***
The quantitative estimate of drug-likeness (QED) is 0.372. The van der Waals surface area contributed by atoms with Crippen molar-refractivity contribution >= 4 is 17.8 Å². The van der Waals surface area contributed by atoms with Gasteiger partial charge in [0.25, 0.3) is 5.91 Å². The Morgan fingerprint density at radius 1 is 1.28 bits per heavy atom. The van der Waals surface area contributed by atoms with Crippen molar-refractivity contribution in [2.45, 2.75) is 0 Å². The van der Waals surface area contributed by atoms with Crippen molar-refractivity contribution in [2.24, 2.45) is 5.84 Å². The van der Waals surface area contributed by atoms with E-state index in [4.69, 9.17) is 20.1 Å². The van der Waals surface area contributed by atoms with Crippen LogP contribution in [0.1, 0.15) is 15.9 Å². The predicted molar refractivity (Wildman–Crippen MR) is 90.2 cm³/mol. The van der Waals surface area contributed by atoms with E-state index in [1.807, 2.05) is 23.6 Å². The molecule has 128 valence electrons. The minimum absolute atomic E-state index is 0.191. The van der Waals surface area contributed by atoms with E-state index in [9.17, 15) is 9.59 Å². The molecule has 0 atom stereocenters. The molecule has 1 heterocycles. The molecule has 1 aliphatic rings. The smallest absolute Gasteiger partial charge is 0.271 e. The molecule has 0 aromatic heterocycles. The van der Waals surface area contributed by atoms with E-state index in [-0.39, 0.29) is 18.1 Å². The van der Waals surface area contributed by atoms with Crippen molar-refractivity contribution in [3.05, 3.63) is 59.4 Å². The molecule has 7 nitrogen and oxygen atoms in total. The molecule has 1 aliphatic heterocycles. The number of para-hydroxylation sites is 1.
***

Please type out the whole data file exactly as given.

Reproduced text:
The quantitative estimate of drug-likeness (QED) is 0.372. The van der Waals surface area contributed by atoms with Crippen molar-refractivity contribution >= 4 is 17.8 Å². The van der Waals surface area contributed by atoms with Gasteiger partial charge in [0.25, 0.3) is 5.91 Å². The Morgan fingerprint density at radius 1 is 1.28 bits per heavy atom. The van der Waals surface area contributed by atoms with Crippen molar-refractivity contribution in [2.45, 2.75) is 0 Å². The van der Waals surface area contributed by atoms with Crippen molar-refractivity contribution in [2.24, 2.45) is 5.84 Å². The van der Waals surface area contributed by atoms with E-state index in [4.69, 9.17) is 20.1 Å². The van der Waals surface area contributed by atoms with Crippen LogP contribution in [0.1, 0.15) is 15.9 Å². The predicted molar refractivity (Wildman–Crippen MR) is 90.2 cm³/mol. The van der Waals surface area contributed by atoms with E-state index in [1.807, 2.05) is 23.6 Å². The molecule has 128 valence electrons. The minimum absolute atomic E-state index is 0.191. The van der Waals surface area contributed by atoms with E-state index in [9.17, 15) is 9.59 Å². The molecule has 0 atom stereocenters. The molecule has 1 heterocycles. The molecule has 1 aliphatic rings. The smallest absolute Gasteiger partial charge is 0.271 e. The molecule has 0 aromatic heterocycles. The van der Waals surface area contributed by atoms with E-state index in [-0.39, 0.29) is 18.1 Å². The van der Waals surface area contributed by atoms with Crippen molar-refractivity contribution in [3.05, 3.63) is 59.4 Å². The molecule has 7 nitrogen and oxygen atoms in total. The molecule has 1 aliphatic heterocycles. The number of para-hydroxylation sites is 1.